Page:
Salad – 1 apple (or pear), 2 carrot, 1/2 cucumber (pickled or not, I like either), 1 courgette, 1 beetroot (all cubed), 2 handfuls of carrot tops (finely chopped), 2 big handfuls of beetroot leaves or green cabbage or kale (chopped), 1/2 handful of raisins, 1/2 handful of pumpkin seeds, 1/2 handful of sunflower seeds, 1 handful of mung bean sprouts, 1/2 handful of chopped mint leaves, 1/2 handful of chives, 2 teas barley powder/spirulina (optional, specialist things from health food shops that are full of zing), handful of cherry tomatoes (whole)

Beetroots on the board

Dressing – Juice and zest of half a lemon, 1/3 cup good olive oil, 1 teas honey, 1 clove garlic (minced), sea salt, cracked pepper.  Or just make a whole jam jar full and shake it up when you need it.  I normally carry it around in my bag.  If you friends laugh at you for carrying dressing around with you, they obviously don’t understand the importance of salad.

Do It

Gather all you ingredients in your largest salad bowl and get you hands in there, give it all a good mix up.  Separate into your containers and pop the lids on and into the fridge.  You are now well lunch’d up and ready to go.

Packed up and ready to go.

Serve

After a good mornings graft, eat with a large spoon and be happy in your munching.

We Love It!

Turning something that many would deem as waste into a tasty dish is just grand.  We love the crunch and texture of these salads, each mouthful is different.

Foodie Fact

Carrot tops can also be made into a brilliant tea, great for purifying the blood and kidneys.  They also used to be used as a fashion accessory:

“In the reign of James I, (1603)  it became the fashion for ladies to use flowers, fruit, feathers and the like to decorate their clothes. Picture showing carrot leaves in a hatThis was amusingly extended to the use of Wild Carrot flowers and its feathery leaves and stalks to decorate their hair, hats, sleeves, dresses and coats. The lacy green foliage  was especially fashionable during the autumn months when the leaves took on a reddish coloration.”

For more carrot facts like this, visit The World Carrot Museum

 

 

 

Categories: Healthy Eating, Raw Food, Recipes, Salads, Vegan | Tags: , , , , , , , , , , | 6 Comments

Salad Shirazi

Farm fresh veggies from our friends at Trigonos, bring on the salads!

Salad Shirazi is one of my favourite Persian salads and very easy to get together and prepare.  This salad seems to be ubiquitous from Delhi to Tangiers, hard vegetables chopped up small with onion and some lemon juice, herbs if you are lucky or decadent or both.

We used some lovely veggies from the farm and added a little courgette because it is that time of year.  The mint came from the herb garden and our little taste of Persia was complete.

 

This salad adds the ideal fresh crunch to rich cuisine and went perfectly with our Persian Aubergine Stew, but is perfect as a salad in its own right.  The fresher the produce, the better the salad.

The Bits
3 medium sized cucumbers, 3 small firm tomatoes, 1 courgette, 2 small sweet onions, 3 tablespoons good olive oil, juice of 1 lemon or lime, 1 handful of fresh mint (chopped, dried mint will do), sea salt and cracked pepper to taste

Do It

Cut tomatoes, cucumbers, courgette and onion into small cube-ish pieces and place them in a salad bowl and gently mix.  Add salt, pepper, mint, olive oil and lemon juice, mix well.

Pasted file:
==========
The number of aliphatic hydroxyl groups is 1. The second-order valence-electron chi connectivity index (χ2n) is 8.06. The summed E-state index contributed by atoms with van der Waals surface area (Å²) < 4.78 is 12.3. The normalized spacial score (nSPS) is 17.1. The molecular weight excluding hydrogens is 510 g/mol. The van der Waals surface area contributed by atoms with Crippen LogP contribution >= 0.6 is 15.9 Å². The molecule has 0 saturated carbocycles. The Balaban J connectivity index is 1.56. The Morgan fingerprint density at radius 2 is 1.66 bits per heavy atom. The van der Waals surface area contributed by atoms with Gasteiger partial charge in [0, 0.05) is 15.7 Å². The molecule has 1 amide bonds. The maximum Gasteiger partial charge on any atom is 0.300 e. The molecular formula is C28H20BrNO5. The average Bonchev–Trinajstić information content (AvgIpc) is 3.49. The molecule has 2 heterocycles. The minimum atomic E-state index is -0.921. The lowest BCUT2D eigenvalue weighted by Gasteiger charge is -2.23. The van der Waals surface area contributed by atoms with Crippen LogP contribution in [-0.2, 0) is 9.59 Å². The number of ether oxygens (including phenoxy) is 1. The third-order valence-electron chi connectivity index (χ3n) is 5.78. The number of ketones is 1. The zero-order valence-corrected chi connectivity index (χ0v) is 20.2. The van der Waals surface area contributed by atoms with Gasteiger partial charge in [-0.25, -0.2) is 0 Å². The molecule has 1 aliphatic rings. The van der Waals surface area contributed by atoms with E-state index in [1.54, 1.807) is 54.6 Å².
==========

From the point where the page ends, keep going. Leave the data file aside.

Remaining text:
Salad Shirazi

Serve

Slightly chilled with smiles.

We Love It!

CRUNCH!

Foodie Fact

Salad is good for you.

Categories: Raw Food, Recipes, Salads, Vegan | Tags: , , , , , , , , , , | 2 Comments

Warm Green Salad with Rapeseed Oil Dressing

Warm and Green Summer Salad

A quick and easy summer salad with many a luxury touch.  The method here is simply blanching the veg and hopefully maintaining alot of their goodness.  You certainly don’t want to cook veggies until they lose their crunch, that is utter madness.  Veggies should be alive and crispy when eaten!

This salad was so green, it was jumping out of the bowl (if that makes any sense at all!)  All the veg here are seasonal, from the farm (bar the Avocado which I think flew over from Mexico), the basil came from the bush on the windowsill and even the oil and salt are Welsh.  It is so great to eat something made from produced sourced locally.  We have really struggled this year to gather together good, organic produce.  But the sun is out today and all is blooming, hopefully the next few weeks will see more harvesting and beautiful produce up for grabs.  Even our rainbow chard in the garden is looking good for the plate.  Amazing what a little sun can do!

The dressing is made with Blodyn Aur Rapeseed Oil, a real find in Wales.  Great folk who use the cold press techniques of olive oil making to produce a stunning rapeseed oil.  Real food heroes who enrich our lives with beautiful oil.  The flavour is very buttery, nutty and smooth and the colour is the brightest gold.  This oil also has bags of Omega 3 essential fatty acids, which are great for us.  If you live in Britain, I hope you can track some down.  It is like no other oil I have come across.

We also used some local sea salt flavoured with celery.  Halen Mon are a family business making salt from the pure water of the Menai Straits on Anglesey, we can seem them from the kitchen window of the Beach House Kitchen and have never tasted salt this good.  Really.  It’s amazing salt.  See our Halen Mon post here.

We always have a good stock of seeds, but if you don’t have sesame or flax, any seed will do really.  Although poppy seed would be a little strange.  We like adding flax to dishes because it is good for the digestive system.